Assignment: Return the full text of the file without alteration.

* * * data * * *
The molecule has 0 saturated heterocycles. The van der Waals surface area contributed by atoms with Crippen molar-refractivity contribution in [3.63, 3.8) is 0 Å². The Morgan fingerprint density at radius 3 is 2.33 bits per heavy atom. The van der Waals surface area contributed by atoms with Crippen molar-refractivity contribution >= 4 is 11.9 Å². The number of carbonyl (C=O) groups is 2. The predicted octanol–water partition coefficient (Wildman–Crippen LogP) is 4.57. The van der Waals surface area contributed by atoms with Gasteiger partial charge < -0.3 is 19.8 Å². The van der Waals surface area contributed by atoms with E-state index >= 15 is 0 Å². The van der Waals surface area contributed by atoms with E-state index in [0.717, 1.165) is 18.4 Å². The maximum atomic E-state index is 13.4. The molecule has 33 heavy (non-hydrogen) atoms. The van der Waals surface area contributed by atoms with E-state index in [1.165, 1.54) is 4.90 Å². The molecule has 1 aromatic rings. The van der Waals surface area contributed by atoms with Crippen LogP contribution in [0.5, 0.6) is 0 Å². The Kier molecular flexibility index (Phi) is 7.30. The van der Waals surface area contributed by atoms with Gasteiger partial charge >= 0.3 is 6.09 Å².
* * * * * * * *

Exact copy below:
The molecule has 0 saturated heterocycles. The van der Waals surface area contributed by atoms with Crippen molar-refractivity contribution in [3.63, 3.8) is 0 Å². The Morgan fingerprint density at radius 3 is 2.33 bits per heavy atom. The van der Waals surface area contributed by atoms with Crippen molar-refractivity contribution >= 4 is 11.9 Å². The number of carbonyl (C=O) groups is 2. The predicted octanol–water partition coefficient (Wildman–Crippen LogP) is 4.57. The van der Waals surface area contributed by atoms with Gasteiger partial charge < -0.3 is 19.8 Å². The van der Waals surface area contributed by atoms with E-state index >= 15 is 0 Å². The van der Waals surface area contributed by atoms with E-state index in [0.717, 1.165) is 18.4 Å². The maximum atomic E-state index is 13.4. The molecule has 33 heavy (non-hydrogen) atoms. The van der Waals surface area contributed by atoms with E-state index in [1.165, 1.54) is 4.90 Å². The molecule has 1 aromatic rings. The van der Waals surface area contributed by atoms with Crippen LogP contribution in [0.5, 0.6) is 0 Å². The Kier molecular flexibility index (Phi) is 7.30. The van der Waals surface area contributed by atoms with Gasteiger partial charge >= 0.3 is 6.09 Å².